`for(i=0; ia[j+1])`

{

temp=a[j];

a[j]=a[j+1];

a[j+1]=temp;

}

}

}

With this new modified code, we can improve the speed of bubble sort.

#### The best case and worst case scenarios of Bubble sort:-

The best case is when the algorithm gives its maximum efficiency (and fast performance) where as the worst case is when it gives the least efficiency (slowest performance). In the case of Bubble sort,** the best case is** when the array to be sorted is in the perfect order(in the sorted order). **Example:-** Take the case of an array in the following order 1 , 2, 3, 4, 5 and we need to sort it in ascending order. In this case the array is already sorted! So when implementing this with bubble sort, the sorting algorithm only makes comparisons. There is no interchange of elements happening any time while the algorithm works. Thus bubble sort performs in its maximum efficiency and requires only minimum time.** The worst case** of bubble sort is when we need to sort an array arranged in descending order to be sorted in ascending order or vice versa. Consider the case of an array in order 5, 4, 3, 2, 1 and we need to use bubble sort to sort this array in ascending order. In this case the algorithm makes maximum number of comparisons along with maximum number of element exchanges. Hence the algorithm gives its worst performance (takes maximum time)

#### Improving the algorithms performance in C

Many cases/scenarios can occur when we analyse a sorting algorithm. Just like the best case and worst case scenarios. In best case scenario of sorting an array 1, 2, 3, 4, 5 we have seen that there is **“no exchange of elements”** happening any time (through out the working of algorithm). Now consider another scenario of sorting an array of order 1, 2, 3, 5, 4; Here only the last 2 elements are not in order, where as the first 3 elements are in order. According to bubble sort algorithm, the largest element will occupy last position after completing first pass of loop. That means, after the first pass, the array will become 1, 2, 3, 4, 5 – and it gets sorted. So in this case the remaining 4 passes made by first **FOR** loop is a waste of time. After the first pass, only comparison of elements will take place and there will be no** “exchange of elements”**.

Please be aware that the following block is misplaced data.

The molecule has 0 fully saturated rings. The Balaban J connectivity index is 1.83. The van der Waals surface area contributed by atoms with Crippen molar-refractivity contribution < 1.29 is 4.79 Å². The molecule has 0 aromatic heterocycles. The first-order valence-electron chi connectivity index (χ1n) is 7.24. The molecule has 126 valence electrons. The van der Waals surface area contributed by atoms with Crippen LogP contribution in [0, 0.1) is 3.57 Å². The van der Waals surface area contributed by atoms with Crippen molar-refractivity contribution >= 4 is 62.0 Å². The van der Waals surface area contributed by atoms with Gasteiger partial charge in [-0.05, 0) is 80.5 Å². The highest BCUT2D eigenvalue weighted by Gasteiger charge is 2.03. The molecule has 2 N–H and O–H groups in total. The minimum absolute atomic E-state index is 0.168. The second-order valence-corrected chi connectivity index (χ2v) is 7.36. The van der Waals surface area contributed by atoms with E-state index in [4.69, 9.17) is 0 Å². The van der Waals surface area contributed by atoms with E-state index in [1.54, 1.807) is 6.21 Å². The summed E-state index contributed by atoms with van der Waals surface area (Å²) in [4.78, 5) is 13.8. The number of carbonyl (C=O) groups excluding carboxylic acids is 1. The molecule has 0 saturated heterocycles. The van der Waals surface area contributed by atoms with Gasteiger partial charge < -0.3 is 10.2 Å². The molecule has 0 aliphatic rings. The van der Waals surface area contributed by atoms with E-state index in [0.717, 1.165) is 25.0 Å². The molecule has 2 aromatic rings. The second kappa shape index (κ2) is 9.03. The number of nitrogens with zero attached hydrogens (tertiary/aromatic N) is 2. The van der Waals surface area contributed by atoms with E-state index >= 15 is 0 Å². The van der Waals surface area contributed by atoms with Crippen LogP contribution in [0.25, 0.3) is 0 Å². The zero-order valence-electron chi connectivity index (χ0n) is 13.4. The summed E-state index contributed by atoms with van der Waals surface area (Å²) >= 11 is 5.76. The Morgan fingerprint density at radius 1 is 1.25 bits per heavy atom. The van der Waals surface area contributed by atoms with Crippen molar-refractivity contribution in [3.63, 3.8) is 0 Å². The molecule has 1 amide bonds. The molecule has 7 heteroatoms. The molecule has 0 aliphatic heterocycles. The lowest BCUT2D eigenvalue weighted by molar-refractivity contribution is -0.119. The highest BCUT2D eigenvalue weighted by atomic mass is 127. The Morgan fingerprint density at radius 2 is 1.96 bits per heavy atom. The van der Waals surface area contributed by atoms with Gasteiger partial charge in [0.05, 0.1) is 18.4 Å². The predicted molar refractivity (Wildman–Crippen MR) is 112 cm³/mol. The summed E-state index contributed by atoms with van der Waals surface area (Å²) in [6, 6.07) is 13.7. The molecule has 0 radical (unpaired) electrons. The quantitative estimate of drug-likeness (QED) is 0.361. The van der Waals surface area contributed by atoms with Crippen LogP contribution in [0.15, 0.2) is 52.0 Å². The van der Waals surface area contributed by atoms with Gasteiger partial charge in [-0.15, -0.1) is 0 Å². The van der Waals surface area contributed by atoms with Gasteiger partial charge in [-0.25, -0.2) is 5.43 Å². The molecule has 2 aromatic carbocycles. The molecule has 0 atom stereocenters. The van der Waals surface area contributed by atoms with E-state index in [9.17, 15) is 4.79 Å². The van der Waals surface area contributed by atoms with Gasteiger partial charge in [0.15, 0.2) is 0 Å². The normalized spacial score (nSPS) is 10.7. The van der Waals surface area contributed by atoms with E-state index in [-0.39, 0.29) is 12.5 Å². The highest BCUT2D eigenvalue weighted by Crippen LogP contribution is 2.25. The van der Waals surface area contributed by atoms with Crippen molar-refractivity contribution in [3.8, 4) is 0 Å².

From this analysis, we can arrive at a conclusion. **If a particular pass (say 3rd pass) of loop resulted in “no exchange of elements” through out that particular pass, then we can assume that, the array is already sorted.** Thus we can skip the rest of passes through loop by giving a break statement or using a flag. By doing this we are saving a lot of time that might have got lost in unnecessary looping. This modification can be implemented using the following code snippet.

`for(i=0; ia[j+1])`

{

temp=a[j];

a[j]=a[j+1];

a[j+1]=temp;

flag=0; // flag is set back to zero because there occured an "exchange of element"

}

}

}

Hope you have understood the **“bubble sort”** algorithm well enough. If you have any doubts, please ask in comments section.